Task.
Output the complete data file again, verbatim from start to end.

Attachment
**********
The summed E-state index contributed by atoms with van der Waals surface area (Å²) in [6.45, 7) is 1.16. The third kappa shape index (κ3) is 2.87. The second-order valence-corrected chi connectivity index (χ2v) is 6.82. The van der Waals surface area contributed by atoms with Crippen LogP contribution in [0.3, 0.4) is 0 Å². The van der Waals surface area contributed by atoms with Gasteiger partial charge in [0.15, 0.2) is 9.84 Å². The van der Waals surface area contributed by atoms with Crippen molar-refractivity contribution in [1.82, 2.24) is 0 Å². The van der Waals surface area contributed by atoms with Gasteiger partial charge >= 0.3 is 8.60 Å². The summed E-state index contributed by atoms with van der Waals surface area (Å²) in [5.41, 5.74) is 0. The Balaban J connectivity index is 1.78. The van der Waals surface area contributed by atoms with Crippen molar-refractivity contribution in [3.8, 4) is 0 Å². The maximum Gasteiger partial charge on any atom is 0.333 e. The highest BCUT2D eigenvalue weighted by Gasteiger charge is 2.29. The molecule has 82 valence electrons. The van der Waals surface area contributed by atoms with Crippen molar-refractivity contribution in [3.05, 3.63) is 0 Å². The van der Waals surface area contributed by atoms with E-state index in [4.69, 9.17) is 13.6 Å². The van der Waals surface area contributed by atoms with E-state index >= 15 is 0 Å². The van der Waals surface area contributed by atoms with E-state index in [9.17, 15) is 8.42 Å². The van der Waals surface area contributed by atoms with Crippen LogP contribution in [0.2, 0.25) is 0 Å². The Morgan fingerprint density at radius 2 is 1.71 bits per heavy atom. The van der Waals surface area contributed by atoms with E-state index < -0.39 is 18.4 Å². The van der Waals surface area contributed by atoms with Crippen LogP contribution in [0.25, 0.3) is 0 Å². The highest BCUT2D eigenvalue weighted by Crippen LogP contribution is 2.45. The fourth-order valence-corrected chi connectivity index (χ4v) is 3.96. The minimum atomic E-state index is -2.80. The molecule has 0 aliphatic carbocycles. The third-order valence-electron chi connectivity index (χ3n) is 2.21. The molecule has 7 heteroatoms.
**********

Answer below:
The summed E-state index contributed by atoms with van der Waals surface area (Å²) in [6.45, 7) is 1.16. The third kappa shape index (κ3) is 2.87. The second-order valence-corrected chi connectivity index (χ2v) is 6.82. The van der Waals surface area contributed by atoms with Crippen LogP contribution in [0.3, 0.4) is 0 Å². The van der Waals surface area contributed by atoms with Gasteiger partial charge in [0.15, 0.2) is 9.84 Å². The van der Waals surface area contributed by atoms with Crippen molar-refractivity contribution in [1.82, 2.24) is 0 Å². The van der Waals surface area contributed by atoms with Gasteiger partial charge >= 0.3 is 8.60 Å². The summed E-state index contributed by atoms with van der Waals surface area (Å²) in [5.41, 5.74) is 0. The Balaban J connectivity index is 1.78. The van der Waals surface area contributed by atoms with Crippen molar-refractivity contribution in [3.8, 4) is 0 Å². The maximum Gasteiger partial charge on any atom is 0.333 e. The highest BCUT2D eigenvalue weighted by Gasteiger charge is 2.29. The molecule has 82 valence electrons. The van der Waals surface area contributed by atoms with Crippen molar-refractivity contribution in [3.05, 3.63) is 0 Å². The van der Waals surface area contributed by atoms with E-state index in [4.69, 9.17) is 13.6 Å². The van der Waals surface area contributed by atoms with E-state index >= 15 is 0 Å². The van der Waals surface area contributed by atoms with E-state index in [9.17, 15) is 8.42 Å². The van der Waals surface area contributed by atoms with Crippen LogP contribution in [0.2, 0.25) is 0 Å². The Morgan fingerprint density at radius 2 is 1.71 bits per heavy atom. The van der Waals surface area contributed by atoms with E-state index < -0.39 is 18.4 Å². The van der Waals surface area contributed by atoms with Crippen LogP contribution in [0.25, 0.3) is 0 Å². The highest BCUT2D eigenvalue weighted by Crippen LogP contribution is 2.45. The fourth-order valence-corrected chi connectivity index (χ4v) is 3.96. The minimum atomic E-state index is -2.80. The molecule has 0 aliphatic carbocycles. The third-order valence-electron chi connectivity index (χ3n) is 2.21. The molecule has 7 heteroatoms.